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Ever wonder about luck? I mean the role that luck, good and bad, plays in sports, politics, careers, wars and even life.
Winning a big lottery is very good luck; going down in an airplane crash is very bad luck. We have no control over luck, or so it seems. As years go by, I realize that we actually have control over precious few things while we’re on this earth.
We’re born into life. Then stuff happens. We try our best – or may even give up. Parents, genetics relatives, status, color, ethnicity, money – all have critical roles in our life, which is not actually “well-planned” at all, to use an ill-conceived term a big investment firm used.
How one senses the role luck plays in our life seems similar to how we view happiness in general. No one can define happiness or come up with a prescription for how to be happy. Robin Williams had it all; he wasn’t at all happy.
Luck. Fate. Stars. God. Chance. Cultural views about luck vary from considering it a matter of chance to being a matter of superstition. The American Revolution luck? Paul Revere may have spread the word that the British were coming to a small few, but luckily enough people heeded the message, or our Revolution would now be a footnote in English history texts.
I contend that, just as in life, luck plays a prominent influence in sports. I’m not arguing or implying that our destiny is written in the heavens, or even in our genes, for that matter. But birth heritage and upbringing count bigtime.
Tiger Woods was raised, taught and tutored by his dad and mom to be a champion golfer from the time he was a toddler. Most of today’s marquee golf tour professionals start out young and are groomed for the part, like Jordan Spieth and Michelle Wie. As juniors they go to golf camps and even academies.
Even Arnold Palmer, the son of a greens superintendent, and Jack Nicklaus, with private club access, started at early ages and became accustomed to competing and winning in the spotlight while young.
The late author Ayn Rand once said, “any success requires both talent and luck. And luck has to be helped along and provided by someone.”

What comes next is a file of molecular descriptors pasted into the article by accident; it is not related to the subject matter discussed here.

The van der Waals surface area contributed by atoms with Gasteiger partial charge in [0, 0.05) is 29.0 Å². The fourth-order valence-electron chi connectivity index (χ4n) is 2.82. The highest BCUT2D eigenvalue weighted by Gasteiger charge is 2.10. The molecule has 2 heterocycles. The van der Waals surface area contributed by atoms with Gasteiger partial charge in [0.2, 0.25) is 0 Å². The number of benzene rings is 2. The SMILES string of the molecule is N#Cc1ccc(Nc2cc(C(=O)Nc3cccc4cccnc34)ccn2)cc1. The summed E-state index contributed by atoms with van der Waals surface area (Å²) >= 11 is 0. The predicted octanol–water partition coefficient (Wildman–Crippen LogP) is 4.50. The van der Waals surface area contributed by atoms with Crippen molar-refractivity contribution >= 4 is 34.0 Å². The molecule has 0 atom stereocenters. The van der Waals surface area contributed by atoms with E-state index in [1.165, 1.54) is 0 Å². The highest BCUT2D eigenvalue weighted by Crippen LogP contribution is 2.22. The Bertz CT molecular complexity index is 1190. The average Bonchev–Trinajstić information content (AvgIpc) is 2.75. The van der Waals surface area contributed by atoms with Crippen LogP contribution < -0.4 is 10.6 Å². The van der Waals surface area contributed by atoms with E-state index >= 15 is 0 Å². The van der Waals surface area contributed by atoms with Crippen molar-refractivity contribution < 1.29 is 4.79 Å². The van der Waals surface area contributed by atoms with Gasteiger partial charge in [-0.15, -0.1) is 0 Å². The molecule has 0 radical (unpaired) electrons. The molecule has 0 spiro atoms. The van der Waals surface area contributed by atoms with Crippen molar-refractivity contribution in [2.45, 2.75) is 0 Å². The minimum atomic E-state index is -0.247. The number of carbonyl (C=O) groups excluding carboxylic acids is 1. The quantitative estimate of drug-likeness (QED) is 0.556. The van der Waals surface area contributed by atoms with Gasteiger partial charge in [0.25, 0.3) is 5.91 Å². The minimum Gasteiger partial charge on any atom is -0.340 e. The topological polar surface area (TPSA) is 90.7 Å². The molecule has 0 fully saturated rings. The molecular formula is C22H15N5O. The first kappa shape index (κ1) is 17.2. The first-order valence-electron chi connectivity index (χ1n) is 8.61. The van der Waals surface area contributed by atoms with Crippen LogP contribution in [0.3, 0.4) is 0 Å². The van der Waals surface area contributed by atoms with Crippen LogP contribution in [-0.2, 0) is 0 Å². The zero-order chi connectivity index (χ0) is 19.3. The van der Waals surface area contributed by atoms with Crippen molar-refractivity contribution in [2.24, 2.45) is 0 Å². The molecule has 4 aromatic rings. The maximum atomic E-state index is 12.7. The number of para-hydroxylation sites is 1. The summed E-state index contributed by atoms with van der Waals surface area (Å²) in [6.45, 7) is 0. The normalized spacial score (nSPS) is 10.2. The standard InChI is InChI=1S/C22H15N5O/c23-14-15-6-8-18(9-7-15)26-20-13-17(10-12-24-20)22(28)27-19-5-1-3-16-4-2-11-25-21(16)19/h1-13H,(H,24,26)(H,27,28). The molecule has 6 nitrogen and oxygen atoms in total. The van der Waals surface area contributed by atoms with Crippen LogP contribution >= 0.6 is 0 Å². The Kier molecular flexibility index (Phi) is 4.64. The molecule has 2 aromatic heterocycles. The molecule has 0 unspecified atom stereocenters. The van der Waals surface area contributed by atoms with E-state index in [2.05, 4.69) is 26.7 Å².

After sifting through a lot of research concerning luck in sports, and especially golf, I find that luck is a tricky and fickle thing to analyze.
If you are a Chicago Cubs or a Buffalo Bills fan, all you have to do is think back over the years to understand how luck figured into so many heartbreaks. And we won’t go into the agony of many of the U.S.A. Ryder Cup matches.
Researchers have tried to measure and quantify the role luck plays in tour wins, to no avail. Many golfers attribute it to “good luck” when a rival holes a lot of “improbable” putts. But that’s like saying blackjack dealers in Las Vegas are very lucky.
And golfers often blame “bad luck” for their failures. Or is it lack of (enough) talent. It’s hard to detect luck when it’s good; it looks so much like something you’ve earned and prepared for. Luck?
Until recently Tiger Woods had so many lucky shots they would fill volumes. One of the really lucky moments was when he made the 12-footer on the 72nd hole in the 2008 US Open at Torrey Pines to tie Rocco Mediate, and then to win in the playoff. But the most unlucky thing was his drive into a fire hydrant a year later, which cost him dearly.
A lot of people think putting comes down to a matter of luck. Known as one of the best putters in his day, the late Jerry Barber said, [In putting],“somewhere skill stops and luck takes over. The scoring range is probably from 15 feet in. Anything outside that is plenty of luck.”
Many tour players, as they get older, including Ben Hogan and Sam Snead, view putting not as a matter of luck but as a game apart from actual golf.
If you want a fun read concerning the luck factor, try “How to Make Luck: 7 Secrets Lucky People Use to Succeed,” by Marc Myers, who says, “lucky people take very specific steps to improve their odds of good things happening to them.”
Dr. Charlie Blanchard is a licensed psychologist specializing in sports and leadership. Contact him at email@example.com.